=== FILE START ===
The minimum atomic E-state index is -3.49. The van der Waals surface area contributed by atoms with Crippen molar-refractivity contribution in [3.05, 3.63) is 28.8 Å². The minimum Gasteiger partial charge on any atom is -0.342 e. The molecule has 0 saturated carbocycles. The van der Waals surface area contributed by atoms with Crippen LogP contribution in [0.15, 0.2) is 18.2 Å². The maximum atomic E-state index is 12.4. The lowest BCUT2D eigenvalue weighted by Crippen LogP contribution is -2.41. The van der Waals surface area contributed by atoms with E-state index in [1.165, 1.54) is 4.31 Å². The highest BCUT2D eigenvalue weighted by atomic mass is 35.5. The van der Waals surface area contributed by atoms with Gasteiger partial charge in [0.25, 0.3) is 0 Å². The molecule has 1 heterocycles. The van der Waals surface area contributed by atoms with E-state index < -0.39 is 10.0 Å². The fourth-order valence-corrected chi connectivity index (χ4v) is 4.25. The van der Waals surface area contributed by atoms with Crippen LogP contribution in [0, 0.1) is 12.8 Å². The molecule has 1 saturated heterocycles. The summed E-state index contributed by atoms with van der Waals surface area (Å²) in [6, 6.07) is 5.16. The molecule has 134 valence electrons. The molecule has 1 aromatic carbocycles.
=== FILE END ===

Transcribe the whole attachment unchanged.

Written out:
The minimum atomic E-state index is -3.49. The van der Waals surface area contributed by atoms with Crippen molar-refractivity contribution in [3.05, 3.63) is 28.8 Å². The minimum Gasteiger partial charge on any atom is -0.342 e. The molecule has 0 saturated carbocycles. The van der Waals surface area contributed by atoms with Crippen LogP contribution in [0.15, 0.2) is 18.2 Å². The maximum atomic E-state index is 12.4. The lowest BCUT2D eigenvalue weighted by Crippen LogP contribution is -2.41. The van der Waals surface area contributed by atoms with E-state index in [1.165, 1.54) is 4.31 Å². The highest BCUT2D eigenvalue weighted by atomic mass is 35.5. The van der Waals surface area contributed by atoms with Gasteiger partial charge in [0.25, 0.3) is 0 Å². The molecule has 1 heterocycles. The van der Waals surface area contributed by atoms with E-state index < -0.39 is 10.0 Å². The fourth-order valence-corrected chi connectivity index (χ4v) is 4.25. The van der Waals surface area contributed by atoms with Crippen LogP contribution in [0, 0.1) is 12.8 Å². The molecule has 1 saturated heterocycles. The summed E-state index contributed by atoms with van der Waals surface area (Å²) in [6, 6.07) is 5.16. The molecule has 134 valence electrons. The molecule has 1 aromatic carbocycles.